Politicising the ‘personal’:the resistant potential of creative pedagogies in teaching and learning ‘sensitive’ issues


Drawing upon student narratives gleaned through qualitative interviews, this paper argues that teaching and learning ‘sensitive’ issues surrounding gender and sexualities through ‘creative’ pedagogies can be a mode of resistance against the reproduction of problematic social discourses, and to the negative impacts of neoliberalism on student’s learning within higher education. The findings point to the importance of speaking about sensitive issues; the value of creative approaches for enhancing learning; and that together these can enable students to articulate an agenda for social change. Students saw the ‘personal as political’ – of sharing personal journeys around sensitive issues as important. They further spoke of ‘apathy’ in an neoliberal era of student ‘consumers’ and how this could curtail ‘creative’ teaching and jeopardise learning. Overall, it is argued that creative approaches to teaching and learning sensitive issues can invoke a resistant potentiality which exposes the ‘hidden injuries’ of the neoliberal university.

Publication DOI: https://doi.org/10.1080/13562517.2017.1332030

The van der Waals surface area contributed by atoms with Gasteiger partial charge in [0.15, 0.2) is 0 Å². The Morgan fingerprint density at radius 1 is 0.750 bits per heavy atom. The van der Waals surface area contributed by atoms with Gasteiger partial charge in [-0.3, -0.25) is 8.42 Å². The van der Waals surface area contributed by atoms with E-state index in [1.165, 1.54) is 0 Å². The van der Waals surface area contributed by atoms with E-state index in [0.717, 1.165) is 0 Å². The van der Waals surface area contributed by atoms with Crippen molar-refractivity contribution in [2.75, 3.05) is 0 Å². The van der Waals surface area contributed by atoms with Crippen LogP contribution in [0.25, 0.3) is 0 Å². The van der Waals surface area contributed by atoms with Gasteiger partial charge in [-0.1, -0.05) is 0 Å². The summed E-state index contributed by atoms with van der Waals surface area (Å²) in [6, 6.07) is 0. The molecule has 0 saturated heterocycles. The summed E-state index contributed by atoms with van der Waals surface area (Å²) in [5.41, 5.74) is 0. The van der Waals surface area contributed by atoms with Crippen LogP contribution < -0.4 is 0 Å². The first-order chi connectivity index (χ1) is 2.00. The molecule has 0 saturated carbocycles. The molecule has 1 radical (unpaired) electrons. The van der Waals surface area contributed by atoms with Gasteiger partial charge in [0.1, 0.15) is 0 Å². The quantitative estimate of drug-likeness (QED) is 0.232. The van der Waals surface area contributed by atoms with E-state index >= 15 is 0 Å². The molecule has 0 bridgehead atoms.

Divisions: College of Business and Social Sciences > School of Social Sciences & Humanities > Sociology and Policy
College of Business and Social Sciences > School of Social Sciences & Humanities
College of Business and Social Sciences > School of Social Sciences & Humanities > Centre for Critical Inquiry into Society and Culture (CCISC)
Additional Information: © 2017 The Author(s). Published by Informa UK Limited, trading as Taylor & Francis Group This is an Open Access article distributed under the terms of the Creative Commons Attribution License (http://creativecommons.org/ licenses/by/4.0/), which permits unrestricted use, distribution, and reproduction in any medium, provided the original work is properly cited
Uncontrolled Keywords: creative pedagogies,gender,sexualities,sensitive issues,Education
Publication ISSN: 1470-1294
Last Modified: 04 Mar 2024 08:21
Date Deposited: 06 Jun 2017 13:10
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Related URLs: http://www.scop ... tnerID=8YFLogxK (Scopus URL)
PURE Output Type: Article
Published Date: 2017-05-28
Accepted Date: 2017-04-24
Submitted Date: 2016-11-21
Authors: Pilcher, Katy (ORCID Profile 0000-0001-5973-8251)



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License: Creative Commons Attribution

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